Use of DAPT Score Following PCI Validated in PRODIGY Study

The score is imperfect, but this confirmation is important for those using it to weigh risks and benefits of prolonged therapy, an expert says.

Use of DAPT Score Following PCI Validated in PRODIGY Study

A new study is providing some confirmation of the clinical effectiveness of the DAPT score for determining dual antiplatelet therapy duration following PCI.

Introduced in 2015, the DAPT score ranges from -2 to 10 and includes several factors designed to pinpoint patients who would benefit from extended thienopyridine treatment, as well as identify who might be harmed. The initial test of more than 11,000 patients enrolled in the DAPT Study showed the score’s effectiveness in predicting bleeding and ischemic events when participants were randomized to stop or continue therapy after 12 months.

“Our results suggest that the score may be useful in identifying patients who would derive harm from prolonged DAPT and could therefore be managed with a short course without incurring a higher risk for ischemic events,” write Marco Valgimigli, MD, PhD (Bern University Hospital, Switzerland), and colleagues. “In addition, our findings suggest that the performance of the DAPT score may vary on the basis of the type of implanted stent.”

Their study, published online today ahead of print in the Annals of Internal Medicine, applied the DAPT score to 1,970 patients undergoing PCI in the PRODIGY trial who were randomized to 6 or 24 months of treatment with clopidogrel in addition to aspirin. In the 44.9% who had a score of at least 2, the reduction in the primary efficacy outcome (death, MI, or cerebrovascular event) was greater with longer-term DAPT as compared with those with scores of less than 2 (P = 0.030). This varied by stent type, however, with prolonged DAPT with high scores being effective only in patients who were implanted with paclitaxel-eluting stents.

As for the primary safety endpoint of BARC 3 or 5 bleeding, patients with lower DAPT scores had a numerically greater increase with 24 vs 6 months of therapy compared with those with high scores (P = 0.046).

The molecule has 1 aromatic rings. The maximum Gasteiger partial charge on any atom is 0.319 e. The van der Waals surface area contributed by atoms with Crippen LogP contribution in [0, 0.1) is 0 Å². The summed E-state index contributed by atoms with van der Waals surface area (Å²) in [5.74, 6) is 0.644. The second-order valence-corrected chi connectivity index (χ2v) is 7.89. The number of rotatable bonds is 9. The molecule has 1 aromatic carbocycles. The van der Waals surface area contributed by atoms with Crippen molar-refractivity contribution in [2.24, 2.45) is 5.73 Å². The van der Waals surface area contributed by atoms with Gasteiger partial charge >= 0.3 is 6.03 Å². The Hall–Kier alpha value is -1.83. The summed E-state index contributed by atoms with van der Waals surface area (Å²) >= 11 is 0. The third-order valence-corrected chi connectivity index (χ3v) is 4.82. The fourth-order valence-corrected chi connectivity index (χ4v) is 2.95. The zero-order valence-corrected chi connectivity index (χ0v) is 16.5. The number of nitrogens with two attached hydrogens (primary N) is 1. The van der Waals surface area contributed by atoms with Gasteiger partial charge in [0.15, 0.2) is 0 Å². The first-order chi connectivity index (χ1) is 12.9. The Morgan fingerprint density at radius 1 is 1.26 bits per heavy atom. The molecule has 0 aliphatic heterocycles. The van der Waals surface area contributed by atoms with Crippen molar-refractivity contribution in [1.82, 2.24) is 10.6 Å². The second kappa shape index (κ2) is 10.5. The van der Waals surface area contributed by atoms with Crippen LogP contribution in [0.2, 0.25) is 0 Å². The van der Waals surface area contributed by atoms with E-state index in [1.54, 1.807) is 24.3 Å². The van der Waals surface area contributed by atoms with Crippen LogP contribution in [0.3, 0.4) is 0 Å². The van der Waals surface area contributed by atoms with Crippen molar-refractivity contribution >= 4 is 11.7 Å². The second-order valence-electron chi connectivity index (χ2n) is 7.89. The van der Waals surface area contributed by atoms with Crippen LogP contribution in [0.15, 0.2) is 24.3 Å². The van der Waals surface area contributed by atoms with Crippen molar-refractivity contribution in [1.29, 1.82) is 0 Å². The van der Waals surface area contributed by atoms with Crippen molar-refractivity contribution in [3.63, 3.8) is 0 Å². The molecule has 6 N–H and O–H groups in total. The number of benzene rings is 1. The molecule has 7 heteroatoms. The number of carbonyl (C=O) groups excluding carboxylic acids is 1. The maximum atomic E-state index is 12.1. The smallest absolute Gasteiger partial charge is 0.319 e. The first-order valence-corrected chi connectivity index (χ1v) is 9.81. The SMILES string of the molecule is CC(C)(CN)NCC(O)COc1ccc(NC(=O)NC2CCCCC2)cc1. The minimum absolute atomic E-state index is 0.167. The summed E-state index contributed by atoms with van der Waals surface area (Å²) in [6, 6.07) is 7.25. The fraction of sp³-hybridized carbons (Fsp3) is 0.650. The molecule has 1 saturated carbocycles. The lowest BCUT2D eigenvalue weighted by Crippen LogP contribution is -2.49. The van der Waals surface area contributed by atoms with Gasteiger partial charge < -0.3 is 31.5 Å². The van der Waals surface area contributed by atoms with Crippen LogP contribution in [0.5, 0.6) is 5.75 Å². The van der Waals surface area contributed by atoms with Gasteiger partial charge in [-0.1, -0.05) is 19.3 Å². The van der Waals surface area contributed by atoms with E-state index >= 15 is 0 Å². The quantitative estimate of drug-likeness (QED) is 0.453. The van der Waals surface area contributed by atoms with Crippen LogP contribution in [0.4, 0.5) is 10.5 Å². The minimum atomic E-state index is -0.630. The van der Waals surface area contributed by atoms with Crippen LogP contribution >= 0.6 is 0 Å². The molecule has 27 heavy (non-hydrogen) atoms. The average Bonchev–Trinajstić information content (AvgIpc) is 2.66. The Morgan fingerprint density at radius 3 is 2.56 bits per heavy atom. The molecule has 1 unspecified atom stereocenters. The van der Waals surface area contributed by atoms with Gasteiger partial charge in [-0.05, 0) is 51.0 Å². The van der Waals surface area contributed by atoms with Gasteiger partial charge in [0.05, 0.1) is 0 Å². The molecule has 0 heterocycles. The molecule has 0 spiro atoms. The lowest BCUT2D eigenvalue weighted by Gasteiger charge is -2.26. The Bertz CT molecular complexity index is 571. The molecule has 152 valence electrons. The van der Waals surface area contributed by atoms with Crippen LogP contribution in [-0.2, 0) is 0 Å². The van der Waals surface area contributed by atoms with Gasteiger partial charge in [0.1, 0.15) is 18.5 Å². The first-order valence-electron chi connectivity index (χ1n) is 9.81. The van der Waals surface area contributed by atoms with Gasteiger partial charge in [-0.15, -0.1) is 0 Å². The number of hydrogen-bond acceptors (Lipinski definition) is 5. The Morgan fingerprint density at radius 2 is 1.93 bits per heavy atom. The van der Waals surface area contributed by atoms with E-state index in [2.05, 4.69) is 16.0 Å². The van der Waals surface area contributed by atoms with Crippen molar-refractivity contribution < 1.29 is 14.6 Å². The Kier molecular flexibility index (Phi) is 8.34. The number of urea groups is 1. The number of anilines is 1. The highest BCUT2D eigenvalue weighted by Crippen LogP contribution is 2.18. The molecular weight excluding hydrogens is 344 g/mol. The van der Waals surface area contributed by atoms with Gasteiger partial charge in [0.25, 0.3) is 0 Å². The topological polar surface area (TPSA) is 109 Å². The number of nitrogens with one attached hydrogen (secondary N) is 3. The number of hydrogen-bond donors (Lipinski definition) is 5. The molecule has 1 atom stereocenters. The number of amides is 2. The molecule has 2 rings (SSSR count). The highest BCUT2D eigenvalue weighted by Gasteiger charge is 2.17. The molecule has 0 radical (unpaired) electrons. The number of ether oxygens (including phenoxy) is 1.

“The present study provides additional evidence on use of the DAPT score in a less selective PCI population, in which randomization to DAPT duration was performed at 1 month without a prior knowledge about tolerability of a 12-month DAPT course (as was the case in the DAPT Study),” the authors write. Additionally, the PRODIGY population was much more inclusive than that of the DAPT Study.

While they say their results support use of the DAPT score in unselected PCI patients to determine who would most benefit from long-term therapy, Valgimigli and colleagues note that the score “correctly identified patients deriving benefit and no harm from prolonged therapy when patients receiving a paclitaxel-eluting stent were evaluated, but not when they were excluded in a sensitivity analysis.” Therefore, further research is needed with regard to its applicability to newer-generation DES, they conclude.

Clinical Judgment Still Important

In an editorial accompanying the study, J. Dawn Abbott, MD (Warren Alpert School of Medicine at Brown University, Providence, RI), agrees. “Even if the net clinical benefit is neutral, there are costs associated with prolonged DAPT,” she writes. “Different score cutoffs should be examined in patients with current-generation drug-eluting stents.”

Both the PARIS and PRECISE-DAPT scores have also been developed in the same vein as the DAPT score, but the three have not yet been compared head to head, Abbott points out. “In the absence of more sophisticated risk assessment tools, it seems reasonable to use the PRECISE-DAPT calculator at the time of PCI to identify patients with high risk for bleeding to target for 3 or 6 months of DAPT,” she says, noting that the PARIS score lacks any sort of online calculator. “The DAPT Risk Score can be applied in patients who remain event-free at 6 or 12 months to identify those to consider for longer therapy.”